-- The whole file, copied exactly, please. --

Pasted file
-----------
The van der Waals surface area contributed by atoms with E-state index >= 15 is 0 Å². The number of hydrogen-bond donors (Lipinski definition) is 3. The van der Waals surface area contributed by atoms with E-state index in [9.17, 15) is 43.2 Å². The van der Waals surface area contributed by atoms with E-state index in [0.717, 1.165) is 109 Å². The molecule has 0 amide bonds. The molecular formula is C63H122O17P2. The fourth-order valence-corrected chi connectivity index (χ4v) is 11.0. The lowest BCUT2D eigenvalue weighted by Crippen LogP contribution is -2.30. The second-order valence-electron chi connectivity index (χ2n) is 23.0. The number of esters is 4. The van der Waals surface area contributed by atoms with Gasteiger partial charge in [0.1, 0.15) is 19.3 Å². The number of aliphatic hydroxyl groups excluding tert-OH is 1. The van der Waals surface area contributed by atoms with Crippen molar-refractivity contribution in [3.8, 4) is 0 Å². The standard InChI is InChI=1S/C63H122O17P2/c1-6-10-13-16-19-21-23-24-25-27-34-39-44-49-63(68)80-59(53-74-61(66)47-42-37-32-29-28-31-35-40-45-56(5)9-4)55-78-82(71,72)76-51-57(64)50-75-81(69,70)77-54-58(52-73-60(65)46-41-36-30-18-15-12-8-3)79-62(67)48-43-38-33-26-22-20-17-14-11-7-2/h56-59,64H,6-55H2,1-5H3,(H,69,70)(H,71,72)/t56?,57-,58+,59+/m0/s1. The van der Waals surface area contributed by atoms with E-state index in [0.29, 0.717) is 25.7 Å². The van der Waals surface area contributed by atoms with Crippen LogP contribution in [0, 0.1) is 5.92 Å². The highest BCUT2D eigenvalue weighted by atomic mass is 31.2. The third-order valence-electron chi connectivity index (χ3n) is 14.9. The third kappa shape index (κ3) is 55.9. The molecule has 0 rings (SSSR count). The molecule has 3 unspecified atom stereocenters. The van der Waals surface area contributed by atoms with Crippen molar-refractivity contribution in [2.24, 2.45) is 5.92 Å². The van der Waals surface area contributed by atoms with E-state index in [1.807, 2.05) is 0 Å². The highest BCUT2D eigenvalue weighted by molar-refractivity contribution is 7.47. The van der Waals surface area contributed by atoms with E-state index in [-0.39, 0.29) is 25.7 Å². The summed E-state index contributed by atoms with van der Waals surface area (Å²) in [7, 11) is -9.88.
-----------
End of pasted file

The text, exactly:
The van der Waals surface area contributed by atoms with E-state index >= 15 is 0 Å². The number of hydrogen-bond donors (Lipinski definition) is 3. The van der Waals surface area contributed by atoms with E-state index in [9.17, 15) is 43.2 Å². The van der Waals surface area contributed by atoms with E-state index in [0.717, 1.165) is 109 Å². The molecule has 0 amide bonds. The molecular formula is C63H122O17P2. The fourth-order valence-corrected chi connectivity index (χ4v) is 11.0. The lowest BCUT2D eigenvalue weighted by Crippen LogP contribution is -2.30. The second-order valence-electron chi connectivity index (χ2n) is 23.0. The number of esters is 4. The van der Waals surface area contributed by atoms with Gasteiger partial charge in [0.1, 0.15) is 19.3 Å². The number of aliphatic hydroxyl groups excluding tert-OH is 1. The van der Waals surface area contributed by atoms with Crippen molar-refractivity contribution in [3.8, 4) is 0 Å². The standard InChI is InChI=1S/C63H122O17P2/c1-6-10-13-16-19-21-23-24-25-27-34-39-44-49-63(68)80-59(53-74-61(66)47-42-37-32-29-28-31-35-40-45-56(5)9-4)55-78-82(71,72)76-51-57(64)50-75-81(69,70)77-54-58(52-73-60(65)46-41-36-30-18-15-12-8-3)79-62(67)48-43-38-33-26-22-20-17-14-11-7-2/h56-59,64H,6-55H2,1-5H3,(H,69,70)(H,71,72)/t56?,57-,58+,59+/m0/s1. The van der Waals surface area contributed by atoms with E-state index in [0.29, 0.717) is 25.7 Å². The van der Waals surface area contributed by atoms with Crippen LogP contribution in [0, 0.1) is 5.92 Å². The highest BCUT2D eigenvalue weighted by atomic mass is 31.2. The third-order valence-electron chi connectivity index (χ3n) is 14.9. The third kappa shape index (κ3) is 55.9. The molecule has 0 rings (SSSR count). The molecule has 3 unspecified atom stereocenters. The van der Waals surface area contributed by atoms with Crippen molar-refractivity contribution in [2.24, 2.45) is 5.92 Å². The van der Waals surface area contributed by atoms with E-state index in [1.807, 2.05) is 0 Å². The highest BCUT2D eigenvalue weighted by molar-refractivity contribution is 7.47. The van der Waals surface area contributed by atoms with E-state index in [-0.39, 0.29) is 25.7 Å². The summed E-state index contributed by atoms with van der Waals surface area (Å²) in [7, 11) is -9.88.